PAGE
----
Energy efficiency to thank for fuel poverty reduction
The number of households that are facing fuel poverty has fallen, with energy-efficient measures such as solid wall insulation (SWI) being attributed for this decrease.
Recently-released statistics from the Department of Energy and Climate Change revealed how 2.28 million households were struggling to heat their homes sufficiently, in comparison to the 2.39 million in this state in 2011. This represents a fall of almost five per cent.
Both the average and aggregate fuel poverty gap also dropped, according to government data. The former fell slightly from £445 to £443 per household, while the latter declined by around five per cent to £1.01 billion in 2012 in real terms.
The report said that, while it was difficult to specifically credit one factor in particular for these figures, energy-efficient procedures and income gains were definitely to thank.
"In summary, changes in income, fuel costs and energy efficiency levels amongst fuel poor households are broadly consistent with the changes seen for the population as a whole," it said.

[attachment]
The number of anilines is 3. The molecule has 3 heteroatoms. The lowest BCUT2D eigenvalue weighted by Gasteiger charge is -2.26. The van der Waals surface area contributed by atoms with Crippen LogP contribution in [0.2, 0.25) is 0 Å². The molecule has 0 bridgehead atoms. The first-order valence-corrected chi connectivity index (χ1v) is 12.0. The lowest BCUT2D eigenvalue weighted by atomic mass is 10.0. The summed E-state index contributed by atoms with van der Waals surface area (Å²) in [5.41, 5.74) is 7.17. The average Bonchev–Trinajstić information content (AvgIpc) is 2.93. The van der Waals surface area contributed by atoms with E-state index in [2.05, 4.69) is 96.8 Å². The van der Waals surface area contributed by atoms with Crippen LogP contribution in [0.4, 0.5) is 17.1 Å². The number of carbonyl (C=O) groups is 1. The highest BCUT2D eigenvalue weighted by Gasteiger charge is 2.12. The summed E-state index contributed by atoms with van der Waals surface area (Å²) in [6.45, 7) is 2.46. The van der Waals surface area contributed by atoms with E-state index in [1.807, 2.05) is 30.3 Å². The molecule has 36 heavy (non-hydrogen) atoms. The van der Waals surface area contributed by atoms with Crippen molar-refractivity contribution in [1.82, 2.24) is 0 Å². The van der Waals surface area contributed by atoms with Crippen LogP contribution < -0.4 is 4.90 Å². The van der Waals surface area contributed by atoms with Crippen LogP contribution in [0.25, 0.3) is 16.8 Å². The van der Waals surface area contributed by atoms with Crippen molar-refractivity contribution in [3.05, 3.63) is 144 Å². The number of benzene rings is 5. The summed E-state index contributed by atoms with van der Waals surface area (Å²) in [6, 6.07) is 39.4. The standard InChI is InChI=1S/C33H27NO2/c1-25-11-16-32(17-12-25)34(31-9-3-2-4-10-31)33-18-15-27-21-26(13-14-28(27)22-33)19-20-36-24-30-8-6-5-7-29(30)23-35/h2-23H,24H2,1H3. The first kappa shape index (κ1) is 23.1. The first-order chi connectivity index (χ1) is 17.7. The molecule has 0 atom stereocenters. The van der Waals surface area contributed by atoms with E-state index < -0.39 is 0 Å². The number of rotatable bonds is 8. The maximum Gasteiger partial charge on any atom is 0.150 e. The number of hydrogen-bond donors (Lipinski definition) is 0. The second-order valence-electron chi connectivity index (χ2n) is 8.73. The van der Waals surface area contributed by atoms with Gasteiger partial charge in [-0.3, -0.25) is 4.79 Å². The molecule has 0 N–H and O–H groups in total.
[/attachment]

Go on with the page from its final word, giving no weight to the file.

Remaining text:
A household is considered to be in fuel poverty when these costs are above the average level and, once these bills are paid, their income would then be below the official poverty line.
Climate change minister Greg Barker welcomed these figures and said they were encouraging: "This welcome progress shows that, while we can't control volatile energy prices, we can continue to improve the energy efficiency of our housing stock."
Such energy-saving measures can include solid wall insulation, which can help to stop heat escaping from a property.
Mr Barker stressed the government was doing everything within its power to help families to lower their energy bills, and cited how the Energy Company Obligation and Green Deal had supported in excess of 372,000 low-income and vulnerable households.
Individuals are being incentivised to carry out energy-saving measures such as SWI by being able to claim as much as £6,000 towards the procedure, while the Green Deal will pay for 75 per cent of the total cost.
Posted by Simon Webster